Aircraft Noise Immunity Prevails in Court of Appeal Nuisance Case
A couple who said that shattering helicopter noise from a nearby aerodrome made their lives a misery and stymied their hopes of selling their £4 million home will just have to live with the racket following a Court of Appeal ruling.
After the couple launched proceedings alleging noise nuisance, a judge described the sound of helicopters making training flights from sloping ground near their home as excruciating. The aerodrome’s operators were issued with an injunction that restricted training exercises on the slope to two 15-minute sessions per week.
In upholding the operators’ challenge to that ruling, however, the Court of Appeal found that the flights benefited from the immunity from trespass and nuisance claims provided by the Civil Aviation Act 1982. Subject to height and distance limits, the immunity applied to noise and vibration caused by aircraft on an aerodrome and was not restricted to aircraft, including commercial jets, overflying private property.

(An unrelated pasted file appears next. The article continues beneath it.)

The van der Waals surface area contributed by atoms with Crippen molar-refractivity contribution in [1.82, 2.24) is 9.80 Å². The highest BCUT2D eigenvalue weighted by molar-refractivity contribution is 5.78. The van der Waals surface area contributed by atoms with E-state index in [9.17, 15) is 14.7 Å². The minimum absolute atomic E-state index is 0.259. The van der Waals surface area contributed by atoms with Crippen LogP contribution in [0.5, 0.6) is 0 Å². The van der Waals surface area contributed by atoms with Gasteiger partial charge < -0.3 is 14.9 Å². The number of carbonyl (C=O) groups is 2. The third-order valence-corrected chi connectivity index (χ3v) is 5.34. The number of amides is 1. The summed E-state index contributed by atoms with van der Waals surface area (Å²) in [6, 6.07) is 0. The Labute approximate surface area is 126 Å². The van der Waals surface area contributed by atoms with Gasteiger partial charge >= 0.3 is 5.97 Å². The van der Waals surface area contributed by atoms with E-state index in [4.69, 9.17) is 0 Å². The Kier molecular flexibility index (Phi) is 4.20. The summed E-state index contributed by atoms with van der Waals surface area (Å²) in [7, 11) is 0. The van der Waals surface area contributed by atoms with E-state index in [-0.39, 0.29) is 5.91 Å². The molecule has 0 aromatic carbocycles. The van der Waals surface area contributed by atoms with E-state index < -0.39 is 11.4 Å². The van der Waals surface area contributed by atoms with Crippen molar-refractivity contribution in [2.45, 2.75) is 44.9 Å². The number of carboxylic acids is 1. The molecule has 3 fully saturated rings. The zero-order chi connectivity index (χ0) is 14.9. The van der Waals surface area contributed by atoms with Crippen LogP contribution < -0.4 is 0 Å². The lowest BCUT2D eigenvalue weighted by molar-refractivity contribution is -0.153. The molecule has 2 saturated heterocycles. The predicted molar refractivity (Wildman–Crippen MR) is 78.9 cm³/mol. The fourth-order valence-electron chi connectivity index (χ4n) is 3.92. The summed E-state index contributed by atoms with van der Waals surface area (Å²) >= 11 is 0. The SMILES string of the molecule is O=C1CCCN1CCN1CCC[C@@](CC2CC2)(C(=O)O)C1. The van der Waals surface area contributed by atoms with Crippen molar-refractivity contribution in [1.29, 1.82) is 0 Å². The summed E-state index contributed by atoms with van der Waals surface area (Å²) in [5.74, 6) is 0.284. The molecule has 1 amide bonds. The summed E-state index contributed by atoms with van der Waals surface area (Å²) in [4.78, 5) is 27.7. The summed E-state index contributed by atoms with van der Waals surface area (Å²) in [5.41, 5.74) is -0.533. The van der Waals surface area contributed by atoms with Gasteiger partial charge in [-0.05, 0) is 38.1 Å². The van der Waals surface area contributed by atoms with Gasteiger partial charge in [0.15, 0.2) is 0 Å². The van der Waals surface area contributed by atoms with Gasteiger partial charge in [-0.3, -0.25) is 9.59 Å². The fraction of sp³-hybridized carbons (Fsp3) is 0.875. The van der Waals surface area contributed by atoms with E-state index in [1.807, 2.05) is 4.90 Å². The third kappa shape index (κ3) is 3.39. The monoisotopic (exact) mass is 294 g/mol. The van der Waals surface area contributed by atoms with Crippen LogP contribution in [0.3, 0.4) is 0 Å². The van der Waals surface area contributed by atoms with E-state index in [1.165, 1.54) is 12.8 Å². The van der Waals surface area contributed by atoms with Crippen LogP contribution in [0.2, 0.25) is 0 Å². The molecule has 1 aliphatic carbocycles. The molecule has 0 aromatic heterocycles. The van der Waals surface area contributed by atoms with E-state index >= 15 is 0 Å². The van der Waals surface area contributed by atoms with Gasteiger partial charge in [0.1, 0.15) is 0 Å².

In dismissing the couple’s claim and overturning the injunction, the Court noted that the landing and taking off exercises carried out on the slope were a mandatory part of the skills training required to obtain a helicopter pilot's licence and that the flights were conducted in accordance with normal aviation practice.
Peires v Bickerton's Aerodromes Limited.